Central Punjab saw a massive mobilization of people at the time of the construction of canals under a scheme that the British started in 1886. A huge number of Punjabis from central Punjab were settled in the western parts of the Punjab province, mainly the present day Seraiki areas. Later, the 1947 partition of India had a disharmonizing effect in the Seraiki region linguistically as the non-Seraiki speaking population replaced the Seraiki speaking population. Even after the main migration of 1947, the internal migration of the people of Punjab to the Seraiki areas, which had already seen a large cultural and linguistic upheaval in the late 19th century, continued. In the 1950s, under the Thal irrigation scheme, hundreds of thousands of acres of barren land were allotted to Punjabi speaking migrants for cultivation. This too brought a feeling of deprivation among the Seraikis living in the districts of Muzaffargarh, Layyah and Bhakkar. Such factors gave rise to a local versus migrant or local versus Punjabi division which replaced the existing Hindu versus Muslim division.This sense of injustice and deprivation was echoed for the first time on the floor of the National Assembly in 1963 when Makhdoom Sajjad Hussain Qureshi said, Multani [Seraiki] is spoken in 10 districts of West Pakistan and so far there is no provision for a radio station at Multan. There is no road link between Karachi and Multan and Lahore. This strip of 800 miles [is] lying as it is, without any modern means of communication.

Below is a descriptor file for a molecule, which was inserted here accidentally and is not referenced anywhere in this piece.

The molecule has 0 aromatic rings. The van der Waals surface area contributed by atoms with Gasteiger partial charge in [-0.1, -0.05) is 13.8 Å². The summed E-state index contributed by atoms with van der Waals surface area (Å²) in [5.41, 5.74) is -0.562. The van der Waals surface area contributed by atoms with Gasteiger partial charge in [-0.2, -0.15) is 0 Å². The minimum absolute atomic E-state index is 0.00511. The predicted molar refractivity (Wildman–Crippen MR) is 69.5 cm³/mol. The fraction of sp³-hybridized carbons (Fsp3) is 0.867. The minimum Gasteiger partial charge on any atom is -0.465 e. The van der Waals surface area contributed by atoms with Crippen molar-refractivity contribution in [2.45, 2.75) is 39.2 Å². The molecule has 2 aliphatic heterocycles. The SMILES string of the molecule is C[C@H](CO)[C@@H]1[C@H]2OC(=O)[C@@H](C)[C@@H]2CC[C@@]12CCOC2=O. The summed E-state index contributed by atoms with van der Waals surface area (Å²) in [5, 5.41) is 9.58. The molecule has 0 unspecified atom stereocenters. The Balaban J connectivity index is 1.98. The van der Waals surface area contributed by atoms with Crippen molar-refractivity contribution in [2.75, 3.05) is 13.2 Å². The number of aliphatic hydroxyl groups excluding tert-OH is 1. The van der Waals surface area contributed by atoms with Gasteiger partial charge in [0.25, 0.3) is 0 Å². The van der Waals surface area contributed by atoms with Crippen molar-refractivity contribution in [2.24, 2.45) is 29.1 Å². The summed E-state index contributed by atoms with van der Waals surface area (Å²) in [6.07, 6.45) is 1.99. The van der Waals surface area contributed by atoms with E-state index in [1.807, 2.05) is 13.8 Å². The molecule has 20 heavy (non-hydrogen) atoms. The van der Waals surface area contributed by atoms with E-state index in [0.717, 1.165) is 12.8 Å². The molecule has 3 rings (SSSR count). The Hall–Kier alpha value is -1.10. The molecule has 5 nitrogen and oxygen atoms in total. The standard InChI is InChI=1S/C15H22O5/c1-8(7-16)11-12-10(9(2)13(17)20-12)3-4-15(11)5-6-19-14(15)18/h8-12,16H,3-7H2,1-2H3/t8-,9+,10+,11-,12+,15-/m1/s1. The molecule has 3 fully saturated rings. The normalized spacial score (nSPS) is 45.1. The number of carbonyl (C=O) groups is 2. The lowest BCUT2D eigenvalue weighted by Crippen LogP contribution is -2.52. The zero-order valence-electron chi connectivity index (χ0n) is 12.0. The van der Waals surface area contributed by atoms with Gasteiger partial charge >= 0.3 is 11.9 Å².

Independent studies show a wide gulf between the development of infrastructure between the Seraiki districts and the rest of the Punjab. After Multan, the most developed Seraiki district Rahim Yar Khan is rated in terms of infrastructure at number twenty-seven, which is even lower than the lowest developed district among non-Seraiki districts which comes at number twenty-one. Several comparative studies carried out by independent economistsÂ of the development of districts place most of the districts of the Seraiki speaking areas lower on the basis of development indicators than those of the Punjabi speaking areas of the upper Punjab.